Wednesday, January 22, 2020

Two for the Hall

The writers elected two retired players to baseball's Hall of Fame. Derek Jeter sailed in on the first ballot. one vote shy of unanimity; we will now be treated to a cavalacade of outrage that any voter would dare leave Jetes off his (or her) ballot.

Also selected, barely, on his 10th and final chance with the BBWAA, was Larry Walker, the Canadian -born outfielder whose numbers went from very good with Montreal in his early-to-mid 20s to something completely different in Colorado.

It took Walker a decade to get past the understandable wariness. Coors Field is such an extreme environment, so favorable to hitters, that entire mines are required for the metaphoric grain-of-salt skepticism. And writers have had no shortage of equally- or better-justified candidacies to support in recent elections.

Jeter compiled 72.4 WAR (wins above replacement) over the course of his 20-year career (as figured by Baseball Reference's formula). Walker, whose talents had a different shape, had 72.7 WAR in 17 seasons. That's a pretty good match.

That Jeter's election wasn't unanimous, that it took Walker the full 10 years to get to 75 percent -- these things ultimately don't matter. Future visitors to the Hall's plaque room in Cooperstown will find the two side by side. Let us ignore any mock outrage and celebrate their brilliant play.

Saturday, January 18, 2020

Managers needed

The spectacle before us today: Three teams with postseason ambitions are suddenly, less than a month before spring training, without managers. One of them has to rebuild its front office. Two of them -- including the one without a baseball ops head -- apparently need a major culture change.

This is intriguing stuff. In some regards the needs of the Astros, Red Sox and Mets are similar. In others, they are not. Let's scroll through and consider the issues involved:

New York Mets

I liked this line uttered on MLB Network by Joel Sherman: This is not their scandal, but they've been splattered by the blood.

Carlos Beltran was hired after a rather lengthy interview process that appears to have emphasized, at least late in the process, inexperienced managers. One of the finalists, former Twins bench coach Derek Shelton, wound up with the Pittsburgh job and is therefore unavailable. Another, Eduardo Perez of ESPN, might still be the pick.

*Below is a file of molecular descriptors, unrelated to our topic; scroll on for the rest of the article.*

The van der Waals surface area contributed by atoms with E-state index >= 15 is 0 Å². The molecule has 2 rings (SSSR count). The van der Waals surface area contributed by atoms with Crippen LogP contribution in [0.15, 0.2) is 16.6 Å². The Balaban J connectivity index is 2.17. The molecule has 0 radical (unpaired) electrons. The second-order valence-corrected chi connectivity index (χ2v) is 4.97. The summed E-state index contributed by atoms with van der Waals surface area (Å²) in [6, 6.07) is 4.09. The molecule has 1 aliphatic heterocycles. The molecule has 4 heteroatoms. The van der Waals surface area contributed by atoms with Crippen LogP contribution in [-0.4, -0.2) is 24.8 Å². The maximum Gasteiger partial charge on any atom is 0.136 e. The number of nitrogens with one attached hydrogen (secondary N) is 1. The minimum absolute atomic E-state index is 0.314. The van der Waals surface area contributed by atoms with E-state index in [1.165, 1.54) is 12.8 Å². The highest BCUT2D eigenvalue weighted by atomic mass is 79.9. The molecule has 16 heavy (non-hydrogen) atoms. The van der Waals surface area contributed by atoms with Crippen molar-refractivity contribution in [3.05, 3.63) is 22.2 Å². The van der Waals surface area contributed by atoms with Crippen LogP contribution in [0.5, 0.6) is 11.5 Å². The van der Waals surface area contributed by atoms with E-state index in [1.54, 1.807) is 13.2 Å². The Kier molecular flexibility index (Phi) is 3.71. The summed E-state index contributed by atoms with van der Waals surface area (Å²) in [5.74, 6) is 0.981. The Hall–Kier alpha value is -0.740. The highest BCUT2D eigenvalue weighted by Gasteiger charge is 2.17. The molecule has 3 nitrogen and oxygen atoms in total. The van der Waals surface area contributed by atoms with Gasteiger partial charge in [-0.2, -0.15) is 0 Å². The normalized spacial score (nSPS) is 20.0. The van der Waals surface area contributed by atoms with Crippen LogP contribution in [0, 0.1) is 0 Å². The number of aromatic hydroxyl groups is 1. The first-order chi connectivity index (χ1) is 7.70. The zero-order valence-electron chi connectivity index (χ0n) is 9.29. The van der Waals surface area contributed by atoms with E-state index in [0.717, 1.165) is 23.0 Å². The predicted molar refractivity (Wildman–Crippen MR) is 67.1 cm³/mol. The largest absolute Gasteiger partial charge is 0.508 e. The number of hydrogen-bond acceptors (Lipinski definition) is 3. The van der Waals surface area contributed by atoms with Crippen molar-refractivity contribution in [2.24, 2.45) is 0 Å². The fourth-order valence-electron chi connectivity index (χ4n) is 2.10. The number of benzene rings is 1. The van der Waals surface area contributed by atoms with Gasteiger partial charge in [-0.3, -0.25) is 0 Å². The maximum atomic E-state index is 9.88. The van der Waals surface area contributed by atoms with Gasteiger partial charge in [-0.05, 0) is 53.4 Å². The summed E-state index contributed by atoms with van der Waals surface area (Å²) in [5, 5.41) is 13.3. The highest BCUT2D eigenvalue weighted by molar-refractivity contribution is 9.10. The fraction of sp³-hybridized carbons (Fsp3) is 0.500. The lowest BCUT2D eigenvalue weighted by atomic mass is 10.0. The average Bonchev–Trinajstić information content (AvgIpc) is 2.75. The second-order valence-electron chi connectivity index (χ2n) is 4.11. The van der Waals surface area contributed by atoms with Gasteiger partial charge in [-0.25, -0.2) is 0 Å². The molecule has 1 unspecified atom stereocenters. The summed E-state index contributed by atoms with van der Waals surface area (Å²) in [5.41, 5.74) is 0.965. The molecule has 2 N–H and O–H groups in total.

But with pitchers and catchers due to report in a few weeks, the Mets might benefit from an experienced hand who doesn't need months to organize and set up a spring training routine. Dusty Baker, not considered in the initial search, has reportedly emerged as a major candidate.

My thought: Baker should be a candidate for all three of these jobs, but Boston or Houston might be a better fit. If the Mets thought in November that Beltan checked their boxes, they probably should go with Perez, who appears to check the same boxes.

Boston Red Sox

A major market, high-stress environment with a major star eyeing free agency, rumors of a financially-motivated teardown in the offing, a newbie at the helm of the front office and unknown penalties in the offiing.

This sounds like a job for Johnnie B. Baker. who seems to have a way of making problems disappear by walking in the door. The obvious issue is age. Baker is 70. He's so old -- how old is he? -- he's so old he was teammates with Tito Francona.  Not the Tito Francona who manages Cleveland, his dad.

Chaim Bloom, the new Red Sox GM, may wish to go younger and bring in somebody who can be a long-term pairing with him.

My thought: Baker ought to be the guy. No, he's not likely to be a five-year solution. But he is equipped -- if anybody is -- to deal with the current complexities. Install him and worry about the future later.

Houston Astros

If there is substance behind the "they're still cheating" chatter of recent days, if indeed such crucial players as Jose Altuve and Alex Bregman are involved, this team has to have a hard hand at the helm.

Buck Showalter has reportedly already interviewed. He seems the perfect fit for a team that lacks an established general manager and needs a drastic change in attitude and approach.

My thought: Why haven't they hired this guy already? The biggest drawbacks on his well-established record are, in this case, features, not bugs. Yes, he's had clashes with veteran teams; yes, he has been accused of overreaching into areas not in his job description. The Astros can, at least for 2020, not just tolerate those risks but benefit from a bit of a control freak.